5 out of 5 stars

Maniac isn’t a hard show to understand. It also doesn’t have the most original of sci-fi ideas, being about two people who take drugs and end up having hyper-realistic dreams we see played out on screen.

The difference is not many are as well executed as Maniac. Cary Joji Fukunaga (True Detective) has directed an inspired piece of art, assembling the perfect cast to tell this story in the best medium for it: a multi-part television drama. With Maniac, Fukunaga creates a world that’s brilliantly off-kilter; familiar yet foreign, filled with 1980s retrofuturism, and scenes that could form the backbone of a Black Mirror episode.

The production is meticulous. A show with only 10 hours to tell a story might’ve sacrificed the level of detail, but the dream sequences in Maniac provide a lot of background treats. During a rewatch, you’ll notice how the first two instalments provide most of the inspiration for all the dream sequences yet to come. Everything in the dreams is personal details blown up to ridiculous proportions: from a lemur painting to a recurring comment about rescuing a hawk.


If casual viewers fail to spot its many easter eggs, our two leads, Annie (Emma Stone) and Owen (Jonah Hill), help fill in the blanks. Reunited form Superbad (2007), these actors have progressed a lot in their respective careers and Maniac showcases this to excellent effect. Both use their entire bodies to inhabit their characters, and they disappear so completely into their roles you can’t help feeling for Annie and Owen as they struggle with their addictions and mental illnesses.

The premise of the show is simple: Annie and Owen, struggling with symptoms (and diagnoses) of borderline personality disorder and schizophrenia, respectively, sign up for a pharmaceutical drug trial that promises to cure their problems. Annie, disaffected after a traumatic event involving her sister (Julie Garner), is addicted to the first pill from the drug trial, which she obtained illegally; while Owen, on the other hand, is plagued by hallucinations of a brother (Billy Magnussen) who doesn’t exist, while dealing with an overbearing family.


Each drug treatment is meant to put its guinea pigs through a specific mental situation. The first pill causes the volunteers to relive the worst day of their lives, so a supercomputer can identify the trauma to repair. The second pill is designed to break down their defence mechanisms, and the final pill should allow them to move to a healthier place. The trial doesn’t go according to plan, however, since this isn’t an ordinary drugs trial. The scientists here are trying to heal the human psyche itself, and to do so requires unique methods involving low levels of radiation beamed directly at people’s heads.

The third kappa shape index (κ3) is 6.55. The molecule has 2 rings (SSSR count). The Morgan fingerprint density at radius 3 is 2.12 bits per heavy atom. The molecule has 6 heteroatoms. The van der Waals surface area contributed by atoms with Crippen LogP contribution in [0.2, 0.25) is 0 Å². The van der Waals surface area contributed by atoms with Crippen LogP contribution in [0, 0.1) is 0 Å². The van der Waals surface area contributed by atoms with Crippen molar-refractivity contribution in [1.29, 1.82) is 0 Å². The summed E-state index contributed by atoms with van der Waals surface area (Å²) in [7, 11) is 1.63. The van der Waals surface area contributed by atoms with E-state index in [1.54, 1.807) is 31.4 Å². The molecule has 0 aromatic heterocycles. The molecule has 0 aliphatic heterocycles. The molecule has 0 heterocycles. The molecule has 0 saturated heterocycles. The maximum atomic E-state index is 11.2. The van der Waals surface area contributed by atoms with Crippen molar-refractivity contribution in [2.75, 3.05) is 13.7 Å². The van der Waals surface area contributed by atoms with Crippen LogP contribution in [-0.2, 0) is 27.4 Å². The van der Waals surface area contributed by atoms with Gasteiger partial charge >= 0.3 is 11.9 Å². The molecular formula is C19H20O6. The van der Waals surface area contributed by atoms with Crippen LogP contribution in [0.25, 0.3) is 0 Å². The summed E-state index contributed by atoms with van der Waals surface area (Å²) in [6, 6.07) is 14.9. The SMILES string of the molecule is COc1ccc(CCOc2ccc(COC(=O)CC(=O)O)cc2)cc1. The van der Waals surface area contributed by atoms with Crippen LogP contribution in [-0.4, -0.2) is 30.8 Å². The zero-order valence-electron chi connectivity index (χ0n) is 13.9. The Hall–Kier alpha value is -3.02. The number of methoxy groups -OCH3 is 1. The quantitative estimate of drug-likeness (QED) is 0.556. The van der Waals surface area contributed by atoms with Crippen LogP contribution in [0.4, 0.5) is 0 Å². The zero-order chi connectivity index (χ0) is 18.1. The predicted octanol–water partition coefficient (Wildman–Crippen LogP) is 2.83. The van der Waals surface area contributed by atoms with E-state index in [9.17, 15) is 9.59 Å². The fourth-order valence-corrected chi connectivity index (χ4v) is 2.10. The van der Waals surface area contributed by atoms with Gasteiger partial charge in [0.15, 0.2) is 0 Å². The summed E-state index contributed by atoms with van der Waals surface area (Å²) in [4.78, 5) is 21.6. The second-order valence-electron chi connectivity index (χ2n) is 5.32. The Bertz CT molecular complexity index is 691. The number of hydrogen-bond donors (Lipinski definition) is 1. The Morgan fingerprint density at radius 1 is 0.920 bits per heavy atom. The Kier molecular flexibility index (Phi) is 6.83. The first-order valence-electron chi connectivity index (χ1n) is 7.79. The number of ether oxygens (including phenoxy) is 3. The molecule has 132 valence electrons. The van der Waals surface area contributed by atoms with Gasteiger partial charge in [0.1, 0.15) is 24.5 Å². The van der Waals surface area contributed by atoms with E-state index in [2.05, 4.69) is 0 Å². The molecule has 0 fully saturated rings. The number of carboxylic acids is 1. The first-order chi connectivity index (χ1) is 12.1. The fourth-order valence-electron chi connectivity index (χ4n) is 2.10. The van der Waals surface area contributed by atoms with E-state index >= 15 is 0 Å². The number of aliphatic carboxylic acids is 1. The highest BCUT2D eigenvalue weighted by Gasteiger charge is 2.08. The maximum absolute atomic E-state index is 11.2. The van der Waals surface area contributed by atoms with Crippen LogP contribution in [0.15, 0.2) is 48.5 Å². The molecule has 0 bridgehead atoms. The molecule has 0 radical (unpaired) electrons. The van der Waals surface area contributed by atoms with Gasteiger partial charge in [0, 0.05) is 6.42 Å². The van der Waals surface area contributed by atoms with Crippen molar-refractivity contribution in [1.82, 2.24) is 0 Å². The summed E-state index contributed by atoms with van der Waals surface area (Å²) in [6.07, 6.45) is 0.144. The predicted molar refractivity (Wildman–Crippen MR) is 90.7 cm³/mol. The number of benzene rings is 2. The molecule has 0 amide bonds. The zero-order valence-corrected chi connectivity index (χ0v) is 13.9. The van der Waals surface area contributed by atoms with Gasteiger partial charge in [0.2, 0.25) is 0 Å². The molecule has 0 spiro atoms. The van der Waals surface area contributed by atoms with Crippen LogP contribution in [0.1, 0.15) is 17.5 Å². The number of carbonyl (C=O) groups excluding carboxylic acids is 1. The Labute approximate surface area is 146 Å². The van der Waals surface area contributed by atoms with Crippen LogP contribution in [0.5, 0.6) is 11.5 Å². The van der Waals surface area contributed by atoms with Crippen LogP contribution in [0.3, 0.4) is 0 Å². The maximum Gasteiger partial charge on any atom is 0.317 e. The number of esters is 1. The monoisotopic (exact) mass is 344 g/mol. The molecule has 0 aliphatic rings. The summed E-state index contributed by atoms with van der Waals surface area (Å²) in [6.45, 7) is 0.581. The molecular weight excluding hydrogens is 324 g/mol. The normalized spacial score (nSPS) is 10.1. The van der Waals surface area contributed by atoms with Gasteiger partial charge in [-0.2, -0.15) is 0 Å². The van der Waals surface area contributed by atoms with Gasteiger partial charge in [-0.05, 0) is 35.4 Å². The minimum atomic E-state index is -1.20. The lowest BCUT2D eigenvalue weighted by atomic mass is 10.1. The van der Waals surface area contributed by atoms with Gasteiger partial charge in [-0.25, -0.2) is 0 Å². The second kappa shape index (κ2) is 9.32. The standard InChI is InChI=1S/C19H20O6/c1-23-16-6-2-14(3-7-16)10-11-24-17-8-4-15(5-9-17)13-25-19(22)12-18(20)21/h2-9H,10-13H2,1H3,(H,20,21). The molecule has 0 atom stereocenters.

The series is built around Stone and Hill, and it depends on those actors to make its ludicrous dream sequences work: stealing a lemur as an ’80s-couple, being grifters at a seance, a Lord of the Rings-style elf, or gangster. Thanks to their utter commitment to each scenario, the dream sequences are like mini-movies in themselves. Hill, especially, gives a career-defining run of performances and should be recognised for his ability to inhabit so many disparate personalities (a scared mobster, a cheery husband, a schizophrenic, a magician, etc.)


Stone and Hill are also supported by impressive turns from Justin Theroux (Mute), Sonoya Mizuno, and Sally Field, playing doctors who’ve contributed to the experiment Annie and Owen are in. Their purpose is to make the real world seem as strange as the fantasy one—to ensure that the story doesn’t seem disjointed when our leads return to reality. To say that they succeeded would be an understatement. These are some truly weird characters (one of them playing two people, another simulating sex with a robot), and the actors deliver nuanced performances with minimal dialogue.

The thing that allows Maniac to shine (besides its talented director and cast) is undoubtedly creator and writer Patrick Somerville. He knows exactly who this show is aimed at, and how to construct it for maximum impact. Nobody will watch this limited series and think “they could have cut it down and made a two-hour movie instead.” This show utilises every minute of screentime and was made for Netflix binging and rewatching.

One thing that I particularly enjoyed was how Maniac never forces its female lead to be a ‘manic pixie dream girl‘ or damsel-in-distress, which enables the story to spread itself evenly between both lead actors. Maniac also doesn’t betray its core message in the end, which is that life sucks, especially for those with mental illness. Change is hard, but with a small positive change comes small positive results, and that can be enough for now. I can’t speak to its accuracy portraying mental illness, but it never seemed to infantilise those who suffer from it. The ending might seem like a cop-out, at first glance, but you soon realise its silver lining might be short-lived… and that reality might sink in soon.

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Cast & Crew

writers: Patrick Somerville, Caroline Williams, Nick Cuse, Mauricio Katz, Amelia Gray, Danielle Henderson & Cary Joji Fukunaga.
director: Cary Joji Fukanaga.
starring: Emma Stone, Jonah Hill, Justin Theroux, Sonoya Mizuno, Gabriel Byrne & Sally Field.